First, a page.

After those laws, if a prenup doesn't exist, Bullock gets what ? She gets to be cheated, and the state , by the virtue of it's laws, further punish the victim by stripping her of millions of dollars from her income during the 5 years of marriage. Really ?

It is common to different types of contract. You don't even have to get married for this to happen, just sign a contract with the wrong person. If you do not want to risk your property being taken by a person you should not have trusted then you shouldn't have entered into the contract.

As opposed to the type of counseling that Char suggests maybe all soon to be married individuals ought to receive some legal counseling. ;-)
 
  • #29
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It is common to different types of contract. You don't even have to get married for this to happen, just sign a contract with the wrong person. If you do not want to risk your property being taken by a person you should not have trusted then you shouldn't have entered into the contract.

However, there are striking differences in those situations. The legal system has ample provisions in contracts of civil (family laws excluded) and commercial law. Some breaches of trust in those systems may be even of criminal nature.

Im not saying that adultery should be made a misdemeanor or so. Everybody has to have the right to have sex with whoever she / he chooses, regardless of the marital status. Furthermore, everybody should have the right of dissolving marriage at any time, on no other pretenses than "irreconcilable differences".

What Im saying that divorce laws should adapt to the social reality, and have a through revision of what can constitute common property, minimize it's extent, and minimize any support obligations towards an ex-spouse. Save for the cases where children are involved, those should be 0. I simply don't care if the quality of life of an ex-spouse diminishes after marriage. So what ? Stay married if you want the standard of life. If you choose to leave, Ok, all good, but accept the potential changes in your life standard. Adapt. Your ex-spouse is not there to cuddle you from a financial point of view and feed you, while you spread with another man/ women in bed. The only obligations whatsoever should be linked to child support.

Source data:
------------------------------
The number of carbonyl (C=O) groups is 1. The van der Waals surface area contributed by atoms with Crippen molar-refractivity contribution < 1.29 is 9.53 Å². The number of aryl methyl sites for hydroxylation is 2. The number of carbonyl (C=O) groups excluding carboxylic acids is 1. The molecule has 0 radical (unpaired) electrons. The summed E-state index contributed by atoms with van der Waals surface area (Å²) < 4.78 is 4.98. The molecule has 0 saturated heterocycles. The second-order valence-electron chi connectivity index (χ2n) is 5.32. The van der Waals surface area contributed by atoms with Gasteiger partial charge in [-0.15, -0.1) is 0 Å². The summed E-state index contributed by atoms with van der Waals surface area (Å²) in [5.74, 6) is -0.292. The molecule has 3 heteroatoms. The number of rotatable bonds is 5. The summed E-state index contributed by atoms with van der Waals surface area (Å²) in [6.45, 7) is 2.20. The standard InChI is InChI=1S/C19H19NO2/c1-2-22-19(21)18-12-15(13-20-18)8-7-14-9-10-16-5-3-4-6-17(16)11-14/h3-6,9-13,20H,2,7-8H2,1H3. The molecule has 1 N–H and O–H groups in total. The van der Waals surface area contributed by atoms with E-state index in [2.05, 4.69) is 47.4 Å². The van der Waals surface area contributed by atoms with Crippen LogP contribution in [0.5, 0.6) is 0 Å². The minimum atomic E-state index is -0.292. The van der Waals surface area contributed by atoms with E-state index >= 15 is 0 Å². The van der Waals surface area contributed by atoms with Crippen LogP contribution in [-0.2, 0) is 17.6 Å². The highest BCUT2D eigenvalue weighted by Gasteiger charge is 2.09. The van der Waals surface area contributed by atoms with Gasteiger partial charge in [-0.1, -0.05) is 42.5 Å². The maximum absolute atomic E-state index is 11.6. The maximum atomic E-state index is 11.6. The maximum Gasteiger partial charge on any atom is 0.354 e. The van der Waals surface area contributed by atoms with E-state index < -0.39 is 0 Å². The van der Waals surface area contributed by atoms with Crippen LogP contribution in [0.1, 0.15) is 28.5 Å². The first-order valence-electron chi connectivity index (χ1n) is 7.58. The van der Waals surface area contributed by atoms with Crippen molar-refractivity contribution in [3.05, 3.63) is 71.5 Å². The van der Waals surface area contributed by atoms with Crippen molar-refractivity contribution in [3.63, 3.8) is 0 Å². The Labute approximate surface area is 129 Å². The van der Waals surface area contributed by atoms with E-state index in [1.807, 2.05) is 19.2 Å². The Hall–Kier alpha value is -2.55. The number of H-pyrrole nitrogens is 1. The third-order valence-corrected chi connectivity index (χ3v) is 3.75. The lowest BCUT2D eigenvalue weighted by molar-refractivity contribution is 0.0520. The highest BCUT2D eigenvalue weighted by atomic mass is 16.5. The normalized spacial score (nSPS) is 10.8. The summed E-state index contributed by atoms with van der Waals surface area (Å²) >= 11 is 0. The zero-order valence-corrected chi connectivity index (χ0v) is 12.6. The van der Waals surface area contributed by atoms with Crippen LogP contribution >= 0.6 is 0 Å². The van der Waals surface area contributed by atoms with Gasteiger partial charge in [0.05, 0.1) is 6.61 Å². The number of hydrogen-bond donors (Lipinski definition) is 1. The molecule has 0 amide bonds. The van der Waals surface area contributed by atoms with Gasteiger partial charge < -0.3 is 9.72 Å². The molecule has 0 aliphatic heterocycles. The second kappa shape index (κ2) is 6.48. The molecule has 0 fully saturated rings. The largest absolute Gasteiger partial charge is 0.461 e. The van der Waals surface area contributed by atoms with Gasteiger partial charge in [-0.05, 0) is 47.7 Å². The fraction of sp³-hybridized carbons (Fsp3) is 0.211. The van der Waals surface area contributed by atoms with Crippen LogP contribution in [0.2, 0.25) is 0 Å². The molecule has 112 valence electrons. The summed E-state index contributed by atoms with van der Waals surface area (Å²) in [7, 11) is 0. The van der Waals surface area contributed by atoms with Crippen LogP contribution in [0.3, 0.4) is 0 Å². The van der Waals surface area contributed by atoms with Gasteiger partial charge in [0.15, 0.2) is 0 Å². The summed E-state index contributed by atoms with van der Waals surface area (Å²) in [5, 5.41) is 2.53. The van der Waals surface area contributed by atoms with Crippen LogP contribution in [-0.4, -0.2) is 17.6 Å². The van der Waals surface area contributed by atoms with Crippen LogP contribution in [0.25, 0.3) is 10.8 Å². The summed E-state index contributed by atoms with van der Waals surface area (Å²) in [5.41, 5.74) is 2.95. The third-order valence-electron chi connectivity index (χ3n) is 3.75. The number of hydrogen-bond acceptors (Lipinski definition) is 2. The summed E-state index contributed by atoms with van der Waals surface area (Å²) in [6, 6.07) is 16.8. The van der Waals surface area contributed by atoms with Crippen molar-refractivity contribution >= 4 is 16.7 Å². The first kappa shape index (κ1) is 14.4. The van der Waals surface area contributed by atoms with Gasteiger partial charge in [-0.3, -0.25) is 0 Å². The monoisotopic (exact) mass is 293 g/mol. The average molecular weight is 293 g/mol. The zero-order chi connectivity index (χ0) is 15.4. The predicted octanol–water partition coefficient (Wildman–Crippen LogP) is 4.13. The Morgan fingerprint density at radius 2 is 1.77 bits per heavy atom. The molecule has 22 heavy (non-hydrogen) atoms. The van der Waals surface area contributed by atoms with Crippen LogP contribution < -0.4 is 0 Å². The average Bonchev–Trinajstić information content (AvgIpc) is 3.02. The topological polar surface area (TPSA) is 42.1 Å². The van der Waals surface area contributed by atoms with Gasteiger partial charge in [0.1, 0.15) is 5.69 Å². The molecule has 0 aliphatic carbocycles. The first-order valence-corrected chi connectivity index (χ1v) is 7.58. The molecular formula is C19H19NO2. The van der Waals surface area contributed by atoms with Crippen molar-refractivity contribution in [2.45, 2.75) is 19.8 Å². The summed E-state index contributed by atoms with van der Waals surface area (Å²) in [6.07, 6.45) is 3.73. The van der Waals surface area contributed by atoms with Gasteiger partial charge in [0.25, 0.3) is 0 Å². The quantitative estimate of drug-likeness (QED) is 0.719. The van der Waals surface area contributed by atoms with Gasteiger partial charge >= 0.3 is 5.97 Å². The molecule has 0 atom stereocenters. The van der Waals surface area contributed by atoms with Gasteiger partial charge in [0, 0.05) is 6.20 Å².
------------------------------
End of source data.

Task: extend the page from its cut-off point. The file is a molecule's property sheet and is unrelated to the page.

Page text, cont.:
The whole argument "if you trusted the wrong person, you deserve whats coming to you" is fundamentally flawed. It's a big problem in our mentality today. In extrema cases, this psychology is at work when we assign blame to the victim in criminal cases. On the lines "she is such a teaser, she wears such short skirts, so yeah, she holds a significant part of blame for the fact she was raped".
 
  • #30
However, there are striking differences in those situations. The legal system has ample provisions in contracts of civil (family laws excluded) and commercial law. Some breaches of trust in those systems may be even of criminal nature.
Criminal conduct is not necessary. A partner in a contract may simply not do what you expected of them and reap more benefits than you would like based on their action or lack thereof. Without clearly defined conditions (such as a prenup in the case of marriage) you can not legally expect a person to act as you would prefer. Of course social conditioning makes most of us see prenuptial agreements as bad.

Dan said:
The whole argument "if you trusted the wrong person, you deserve whats coming to you" is fundamentally flawed. It's a big problem in our mentality today. In extrema cases, this psychology is at work when we assign blame to the victim in criminal cases. On the lines "she is such a teaser, she wears such short skirts, so yeah, she holds a significant part of blame for the fact she was raped".
If you enter into a legal contract with someone and simply trust them to do as you expect then that is on you. A person does not need to have done anything illegal or ethically reprehensible to have basis for divorce. You also seem to not consider the person who victimizes their spouse and requests a divorce themself. I led you to believe that I loved you Dan and then I changed my mind and split after assuring you that you didn't need that lousy job of yours and that I would take care of you. How do you feel about that?